SARS-CoV-2 inhibition in human airway epithelial cells using a mucoadhesive, amphiphilic chitosan that may serve as an anti-viral nasal spray
Krzysztof Pyrć, Aleksandra Milewska, Emilia Barreto Duran, Paweł Botwina, Rui Lopes, Alejandro Arenas-Pinto, Moutaz Badr, Ryan Mellor, Tammy L. Kalber, Delmiro Fernandez-Reyes, Andreas G. Schätzlein, Ijeoma F. Uchegbu
Received date: 16th December 2020
There are currently no cures for coronavirus infections, making the prevention of infections the only course open at the present time. The COVID-19 pandemic has been difficult to prevent, as the infection is spread by respiratory droplets and thus effective, scalable and safe preventive interventions are urgently needed. We hypothesise that preventing viral entry into mammalian nasal epithelial cells may be one way to limit the spread of COVID-19. Here we show that N-palmitoyl-N-monomethyl-N,N-dimethyl-N,N,N-trimethyl-6-O-glycolchitosan (GCPQ), a positively charged polymer that has been through an extensive Good Laboratory Practice toxicology screen, is able to reduce the infectivity of SARS-COV-2 in A549ACE2+ and Vero E6 cells with a log removal value of -3 to -4 at a concentration of 10 – 100 g/ mL (p < 0.05 compared to untreated controls) and to limit infectivity in human airway epithelial cells at a concentration of 500 g/ mL (p < 0.05 compared to untreated controls). GCPQ is currently being developed as a pharmaceutical excipient in nasal and ocular formulations. GCPQ’s electrostatic binding to the virus, preventing viral entry into the host cells, is the most likely mechanism of viral inhibition. Radiolabelled GCPQ studies in mice show that at a dose of 10 mg/ kg, GCPQ has a long residence time in mouse nares, with 13.5% of the dose being present in the nares, 24 hours after nasal dosing. With a no observed adverse effect level of 18 mg/ kg in rats following a 28-day repeat dose study, clinical testing of this polymer, as a COVID-19 prophylactic is warranted.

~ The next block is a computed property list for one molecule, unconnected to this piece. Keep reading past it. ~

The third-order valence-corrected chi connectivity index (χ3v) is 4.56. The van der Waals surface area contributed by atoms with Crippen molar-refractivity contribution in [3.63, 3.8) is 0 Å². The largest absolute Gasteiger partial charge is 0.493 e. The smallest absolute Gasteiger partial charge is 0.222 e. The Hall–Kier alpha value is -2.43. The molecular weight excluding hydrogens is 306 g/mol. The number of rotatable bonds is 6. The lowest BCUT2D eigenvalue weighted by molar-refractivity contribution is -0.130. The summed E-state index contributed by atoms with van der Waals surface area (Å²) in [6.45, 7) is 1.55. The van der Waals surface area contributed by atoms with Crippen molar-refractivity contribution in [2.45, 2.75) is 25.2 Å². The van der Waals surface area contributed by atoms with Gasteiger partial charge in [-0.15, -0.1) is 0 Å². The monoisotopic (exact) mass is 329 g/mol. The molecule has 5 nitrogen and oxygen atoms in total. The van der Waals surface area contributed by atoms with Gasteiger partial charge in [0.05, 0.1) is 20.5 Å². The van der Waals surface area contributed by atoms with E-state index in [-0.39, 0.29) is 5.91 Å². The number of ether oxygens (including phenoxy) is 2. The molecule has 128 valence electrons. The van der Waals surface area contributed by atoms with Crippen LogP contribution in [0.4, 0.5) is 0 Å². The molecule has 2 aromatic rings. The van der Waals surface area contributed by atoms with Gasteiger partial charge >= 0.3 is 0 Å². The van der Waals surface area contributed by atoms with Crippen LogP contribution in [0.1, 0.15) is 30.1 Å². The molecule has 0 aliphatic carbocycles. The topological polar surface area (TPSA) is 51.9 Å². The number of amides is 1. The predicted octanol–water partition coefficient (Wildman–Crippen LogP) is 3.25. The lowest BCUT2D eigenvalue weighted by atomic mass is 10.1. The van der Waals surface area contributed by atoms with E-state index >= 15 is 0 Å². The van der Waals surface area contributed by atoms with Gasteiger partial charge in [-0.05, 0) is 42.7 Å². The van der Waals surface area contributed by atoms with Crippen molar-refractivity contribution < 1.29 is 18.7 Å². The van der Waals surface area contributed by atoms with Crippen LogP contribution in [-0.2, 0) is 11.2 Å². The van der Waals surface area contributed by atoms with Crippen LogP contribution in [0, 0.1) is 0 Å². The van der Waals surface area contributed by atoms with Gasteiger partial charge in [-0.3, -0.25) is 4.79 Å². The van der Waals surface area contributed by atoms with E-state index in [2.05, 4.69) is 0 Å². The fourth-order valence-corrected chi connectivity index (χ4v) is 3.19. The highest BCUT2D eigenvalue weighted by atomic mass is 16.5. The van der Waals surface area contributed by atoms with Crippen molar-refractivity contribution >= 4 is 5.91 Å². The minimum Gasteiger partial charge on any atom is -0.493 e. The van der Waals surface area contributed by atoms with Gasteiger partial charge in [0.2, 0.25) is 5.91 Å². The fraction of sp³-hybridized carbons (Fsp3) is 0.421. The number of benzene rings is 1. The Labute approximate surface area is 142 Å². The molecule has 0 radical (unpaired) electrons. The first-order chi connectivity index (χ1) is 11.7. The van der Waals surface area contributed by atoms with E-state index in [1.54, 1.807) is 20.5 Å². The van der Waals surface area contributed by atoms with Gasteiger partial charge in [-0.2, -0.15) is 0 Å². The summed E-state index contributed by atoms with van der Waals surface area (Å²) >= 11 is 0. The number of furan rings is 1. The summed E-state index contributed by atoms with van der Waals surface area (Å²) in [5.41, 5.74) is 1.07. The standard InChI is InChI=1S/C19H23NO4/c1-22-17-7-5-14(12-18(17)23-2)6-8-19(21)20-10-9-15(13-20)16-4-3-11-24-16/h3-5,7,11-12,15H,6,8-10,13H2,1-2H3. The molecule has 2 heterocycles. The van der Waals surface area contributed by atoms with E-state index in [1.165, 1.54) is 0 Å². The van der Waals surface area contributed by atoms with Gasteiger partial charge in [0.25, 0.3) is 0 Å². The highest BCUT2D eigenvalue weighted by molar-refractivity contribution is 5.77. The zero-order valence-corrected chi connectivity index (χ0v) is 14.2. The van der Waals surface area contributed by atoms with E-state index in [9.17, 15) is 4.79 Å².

This is an abstract of a preprint hosted on a preprint server, which is currently undergoing peer review at Scientific Reports. The findings have yet to be thoroughly evaluated, nor has a decision on ultimate publication been made. Therefore, the results reported should not be considered conclusive, and these findings should not be used to inform clinical practice, or public health policy, or be promoted as verified information.